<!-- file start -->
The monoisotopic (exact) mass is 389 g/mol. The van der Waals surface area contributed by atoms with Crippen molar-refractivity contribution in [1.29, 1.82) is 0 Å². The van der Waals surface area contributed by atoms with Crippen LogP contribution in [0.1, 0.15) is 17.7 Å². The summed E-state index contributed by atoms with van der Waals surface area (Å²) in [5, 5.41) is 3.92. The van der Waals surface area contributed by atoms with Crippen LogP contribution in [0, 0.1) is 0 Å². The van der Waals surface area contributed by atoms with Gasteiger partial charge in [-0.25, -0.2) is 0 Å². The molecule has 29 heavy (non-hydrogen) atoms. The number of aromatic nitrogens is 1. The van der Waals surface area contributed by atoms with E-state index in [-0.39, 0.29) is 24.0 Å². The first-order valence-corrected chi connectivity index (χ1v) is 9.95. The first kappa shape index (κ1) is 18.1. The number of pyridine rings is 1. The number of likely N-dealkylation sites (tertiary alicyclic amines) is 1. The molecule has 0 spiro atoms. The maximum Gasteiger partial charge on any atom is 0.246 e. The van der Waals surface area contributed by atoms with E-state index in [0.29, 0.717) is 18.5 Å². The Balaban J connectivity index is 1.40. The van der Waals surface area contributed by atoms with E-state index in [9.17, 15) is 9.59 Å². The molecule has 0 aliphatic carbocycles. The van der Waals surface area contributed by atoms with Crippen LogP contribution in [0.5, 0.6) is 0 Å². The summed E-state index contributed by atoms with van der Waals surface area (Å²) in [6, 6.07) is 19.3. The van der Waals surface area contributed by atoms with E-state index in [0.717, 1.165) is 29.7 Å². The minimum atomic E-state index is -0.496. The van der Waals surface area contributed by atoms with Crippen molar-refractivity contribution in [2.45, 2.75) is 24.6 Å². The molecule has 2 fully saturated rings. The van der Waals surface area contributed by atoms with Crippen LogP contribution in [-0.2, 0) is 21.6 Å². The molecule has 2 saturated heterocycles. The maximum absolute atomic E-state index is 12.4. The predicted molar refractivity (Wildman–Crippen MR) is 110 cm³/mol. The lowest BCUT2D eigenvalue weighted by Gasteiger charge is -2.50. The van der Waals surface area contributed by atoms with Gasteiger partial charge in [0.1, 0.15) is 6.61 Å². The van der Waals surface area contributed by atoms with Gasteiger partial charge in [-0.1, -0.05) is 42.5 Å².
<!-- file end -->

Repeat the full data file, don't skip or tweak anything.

The monoisotopic (exact) mass is 389 g/mol. The van der Waals surface area contributed by atoms with Crippen molar-refractivity contribution in [1.29, 1.82) is 0 Å². The van der Waals surface area contributed by atoms with Crippen LogP contribution in [0.1, 0.15) is 17.7 Å². The summed E-state index contributed by atoms with van der Waals surface area (Å²) in [5, 5.41) is 3.92. The van der Waals surface area contributed by atoms with Crippen LogP contribution in [0, 0.1) is 0 Å². The van der Waals surface area contributed by atoms with Gasteiger partial charge in [-0.25, -0.2) is 0 Å². The molecule has 29 heavy (non-hydrogen) atoms. The number of aromatic nitrogens is 1. The van der Waals surface area contributed by atoms with E-state index in [-0.39, 0.29) is 24.0 Å². The first-order valence-corrected chi connectivity index (χ1v) is 9.95. The first kappa shape index (κ1) is 18.1. The number of pyridine rings is 1. The number of likely N-dealkylation sites (tertiary alicyclic amines) is 1. The molecule has 0 spiro atoms. The maximum Gasteiger partial charge on any atom is 0.246 e. The van der Waals surface area contributed by atoms with E-state index in [0.29, 0.717) is 18.5 Å². The Balaban J connectivity index is 1.40. The van der Waals surface area contributed by atoms with E-state index in [9.17, 15) is 9.59 Å². The molecule has 0 aliphatic carbocycles. The van der Waals surface area contributed by atoms with Crippen LogP contribution in [0.5, 0.6) is 0 Å². The summed E-state index contributed by atoms with van der Waals surface area (Å²) in [6, 6.07) is 19.3. The van der Waals surface area contributed by atoms with E-state index in [0.717, 1.165) is 29.7 Å². The minimum atomic E-state index is -0.496. The van der Waals surface area contributed by atoms with Crippen molar-refractivity contribution in [2.45, 2.75) is 24.6 Å². The molecule has 2 fully saturated rings. The van der Waals surface area contributed by atoms with Crippen LogP contribution in [-0.2, 0) is 21.6 Å². The molecule has 2 saturated heterocycles. The maximum absolute atomic E-state index is 12.4. The predicted molar refractivity (Wildman–Crippen MR) is 110 cm³/mol. The lowest BCUT2D eigenvalue weighted by Gasteiger charge is -2.50. The van der Waals surface area contributed by atoms with Gasteiger partial charge in [0.1, 0.15) is 6.61 Å². The van der Waals surface area contributed by atoms with Gasteiger partial charge in [-0.1, -0.05) is 42.5 Å².